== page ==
A Cough: A single cough releases about 3,000 droplets and droplets travels at 50 miles per hour. Most droplets are large, and fall quickly (gravity), but many do stay in the air and can travel across a room in a few seconds.
A Sneeze: A single sneeze releases about 30,000 droplets, with droplets travelling at up to 200 miles per hour. Most droplets are small and travel great distances (easily across a room).
If a person is infected, the droplets in a single cough or sneeze may contain as many as 200,000,000 (two hundred million) virus particles which can all be dispersed into the environment around them.
A breath: A single breath releases 50 – 5000 droplets. Most of these droplets are low velocity and fall to the ground quickly. There are even fewer droplets released through nose-breathing. Importantly, due to the lack of exhalation force with a breath, viral particles from the lower respiratory areas are not expelled.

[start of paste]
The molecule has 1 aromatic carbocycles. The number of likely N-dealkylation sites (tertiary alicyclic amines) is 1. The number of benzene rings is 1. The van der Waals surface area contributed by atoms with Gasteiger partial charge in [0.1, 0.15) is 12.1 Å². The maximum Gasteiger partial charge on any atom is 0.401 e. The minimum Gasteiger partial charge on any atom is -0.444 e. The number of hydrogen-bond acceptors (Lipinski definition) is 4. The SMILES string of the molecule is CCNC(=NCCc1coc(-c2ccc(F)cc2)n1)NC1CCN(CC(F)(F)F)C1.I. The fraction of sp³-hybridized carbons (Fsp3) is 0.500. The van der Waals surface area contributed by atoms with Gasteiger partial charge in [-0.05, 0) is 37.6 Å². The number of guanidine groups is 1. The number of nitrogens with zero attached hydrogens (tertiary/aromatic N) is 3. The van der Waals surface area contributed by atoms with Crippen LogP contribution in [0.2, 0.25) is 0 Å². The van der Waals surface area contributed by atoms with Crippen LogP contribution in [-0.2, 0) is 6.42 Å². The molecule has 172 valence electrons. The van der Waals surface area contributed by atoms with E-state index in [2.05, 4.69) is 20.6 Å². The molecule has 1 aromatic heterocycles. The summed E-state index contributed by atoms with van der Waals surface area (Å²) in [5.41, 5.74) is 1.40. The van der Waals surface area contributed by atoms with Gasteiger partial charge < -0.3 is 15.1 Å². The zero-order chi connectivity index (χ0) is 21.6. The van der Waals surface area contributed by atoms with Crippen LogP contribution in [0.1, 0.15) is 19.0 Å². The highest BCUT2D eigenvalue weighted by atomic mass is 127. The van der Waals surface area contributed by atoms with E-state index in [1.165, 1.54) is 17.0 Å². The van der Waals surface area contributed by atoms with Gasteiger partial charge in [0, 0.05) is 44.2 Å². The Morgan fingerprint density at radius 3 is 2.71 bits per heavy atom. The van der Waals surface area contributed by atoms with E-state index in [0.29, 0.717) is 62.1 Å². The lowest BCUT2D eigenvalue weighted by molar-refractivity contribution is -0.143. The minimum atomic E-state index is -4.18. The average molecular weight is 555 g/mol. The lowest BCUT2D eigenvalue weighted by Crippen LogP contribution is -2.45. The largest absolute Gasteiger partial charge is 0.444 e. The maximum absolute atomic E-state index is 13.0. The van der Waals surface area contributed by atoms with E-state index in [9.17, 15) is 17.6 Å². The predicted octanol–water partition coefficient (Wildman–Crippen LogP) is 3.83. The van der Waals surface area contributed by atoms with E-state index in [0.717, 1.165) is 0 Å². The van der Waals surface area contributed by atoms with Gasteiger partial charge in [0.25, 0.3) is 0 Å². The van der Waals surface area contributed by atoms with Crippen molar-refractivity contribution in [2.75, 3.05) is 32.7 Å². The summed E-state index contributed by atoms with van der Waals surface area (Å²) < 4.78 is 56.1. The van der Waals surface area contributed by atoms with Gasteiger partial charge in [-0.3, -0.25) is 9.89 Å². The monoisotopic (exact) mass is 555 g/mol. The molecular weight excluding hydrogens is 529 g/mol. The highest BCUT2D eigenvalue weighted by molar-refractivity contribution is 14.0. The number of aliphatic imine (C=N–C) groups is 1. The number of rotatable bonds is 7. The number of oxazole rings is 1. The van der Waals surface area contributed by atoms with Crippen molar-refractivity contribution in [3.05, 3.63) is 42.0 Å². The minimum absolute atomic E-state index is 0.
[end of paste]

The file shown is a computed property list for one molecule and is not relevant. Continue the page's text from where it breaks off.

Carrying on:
Unlike sneezing and coughing which release huge amounts of viral material, the respiratory droplets released from breathing only contain low levels of virus. We don’t have a number for SARS-CoV-2 yet, but we can use influenza as a guide. Studies have shown that a person infected with influenza can releases up to 33 infectious viral particles per minute. But I’m going to use 20 to keep the math simple.
Remember the formula: Successful Infection = Exposure to Virus x Time